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Explainer: USCIS Memo on TPS Holders’ Access to Adjustment of Status

On July 1, U.S. Citizenship and Immigration Services (USCIS) released a memo titled “Rescission of Matter of Z-R-Z-C as an Adopted Decision; agency interpretation of authorized travel by TPS beneficiaries.”

The memo provides certain previously excluded Temporary Protected Status (TPS) holders with eligibility to adjust to permanent status and obtain green cards. Specifically, the memo interprets TPS holders who return from authorized travel abroad as being lawfully “inspected and admitted,” satisfying a key eligibility requirement for adjusting status. The memo also establishes a new process and form for authorizing travel for TPS holders.


What is TPS?

Temporary Protected Status (TPS) was created by Congress via the Immigration Act of 1990, which allows that “the Secretary of Homeland Security may designate a foreign country for TPS due to conditions in the country that temporarily prevent the country’s nationals from returning safely, or in certain circumstances, where the country is unable to handle the return of its nationals adequately.” Reasons for designation include ongoing armed conflict, natural disasters, or other extraordinary circumstances.

Once the Secretary designates a country for TPS, nationals of that country who are already in the U.S. and meet eligibility criteria may apply through U.S. Citizenship and Immigration Services (USCIS). The following countries are currently designated for TPS: Afghanistan, Burma (Myanmar), Cameroon, El Salvador, Haiti, Honduras, Nepal, Nicaragua, Somalia, Sudan, South Sudan, Syria, Ukraine, Venezuela, and Yemen. There are approximately 350,000 TPS beneficiaries currently living in the U.S., and more than 500,000 who are eligible for TPS protections.

Benefits of TPS

TPS recipients are protected against deportation and are not removable from the U.S. for the duration of their status. They can also  obtain a valid work permit, a valid social security number, and they cannot be detained for immigration purposes. TPS in and of itself does not create a pathway to permanent status.

Traveling with TPS

TPS holders are able to apply for permission from USCIS to travel abroad, typically under a process called “advanced parole.” TPS holders are often granted authorization to travel from USCIS without needing to specify their reason for travel.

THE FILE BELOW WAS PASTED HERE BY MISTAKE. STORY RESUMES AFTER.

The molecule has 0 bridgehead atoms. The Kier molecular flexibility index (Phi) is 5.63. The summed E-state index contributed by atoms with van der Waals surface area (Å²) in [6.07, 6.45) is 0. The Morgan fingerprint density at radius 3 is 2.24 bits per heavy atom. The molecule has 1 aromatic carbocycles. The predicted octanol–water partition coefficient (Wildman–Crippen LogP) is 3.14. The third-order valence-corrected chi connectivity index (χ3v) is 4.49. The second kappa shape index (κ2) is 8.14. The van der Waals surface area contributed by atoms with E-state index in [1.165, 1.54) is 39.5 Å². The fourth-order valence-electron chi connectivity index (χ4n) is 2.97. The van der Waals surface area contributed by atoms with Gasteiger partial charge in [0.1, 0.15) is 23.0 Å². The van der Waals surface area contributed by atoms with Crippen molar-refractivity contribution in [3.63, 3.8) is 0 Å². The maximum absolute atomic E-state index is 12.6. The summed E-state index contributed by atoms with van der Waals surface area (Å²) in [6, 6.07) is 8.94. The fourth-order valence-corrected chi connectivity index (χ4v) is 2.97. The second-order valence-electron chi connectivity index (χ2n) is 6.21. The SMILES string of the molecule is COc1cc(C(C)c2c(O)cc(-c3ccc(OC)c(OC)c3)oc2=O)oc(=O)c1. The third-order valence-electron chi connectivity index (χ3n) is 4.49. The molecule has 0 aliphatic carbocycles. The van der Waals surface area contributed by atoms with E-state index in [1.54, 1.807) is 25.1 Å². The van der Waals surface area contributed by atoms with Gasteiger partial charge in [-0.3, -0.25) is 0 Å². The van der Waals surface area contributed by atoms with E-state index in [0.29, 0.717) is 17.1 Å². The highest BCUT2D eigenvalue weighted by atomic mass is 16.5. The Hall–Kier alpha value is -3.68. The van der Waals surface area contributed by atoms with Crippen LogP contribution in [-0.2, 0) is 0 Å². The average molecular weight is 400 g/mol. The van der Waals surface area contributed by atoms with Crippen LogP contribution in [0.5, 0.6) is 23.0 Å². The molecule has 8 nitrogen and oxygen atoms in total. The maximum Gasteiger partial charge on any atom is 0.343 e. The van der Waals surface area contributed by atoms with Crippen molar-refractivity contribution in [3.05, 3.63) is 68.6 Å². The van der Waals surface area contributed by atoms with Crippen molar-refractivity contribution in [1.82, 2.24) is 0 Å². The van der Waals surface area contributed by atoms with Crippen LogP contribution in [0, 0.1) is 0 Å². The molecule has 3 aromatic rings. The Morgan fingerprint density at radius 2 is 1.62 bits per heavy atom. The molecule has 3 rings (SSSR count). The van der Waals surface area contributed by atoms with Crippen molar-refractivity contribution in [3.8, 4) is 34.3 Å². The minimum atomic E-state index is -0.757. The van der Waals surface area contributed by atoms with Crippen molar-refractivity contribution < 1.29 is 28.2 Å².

Eligibility to Adjust Status 

If they are otherwise eligible, TPS holders can apply for a green card and adjust from their temporary status to lawful permanent residence (LPR) status. Like other prospective immigrants, TPS holders can adjust status though family-based or employment based green card categories.

To be eligible for a green card, TPS holders must be considered “inspected and admitted” or “paroled” by USCIS. In the 2020 case Sanchez v. Mayorkas, the Supreme Court held that obtaining status through TPS is not enough on its own to establish that an individual has been “inspected and admitted.” As a result, individuals who have TPS who initially entered the country without inspection do not meet the prerequisite criteria of having been “inspected and admitted” for green card eligibility. However, the Supreme Court did not rule on whether TPS holders who have re-entered the country after traveling under advanced parole are considered “inspected and admitted” or “paroled” for the purposes of adjustment of status. Prior to August 2020, it was common practice that TPS holders who traveled out of the U.S. on advanced parole and re-entered the U.S. were considered inspected and paroled and were therefore eligible to adjust their status to that of a permanent resident if they had an underlying successful petition and met all other criteria.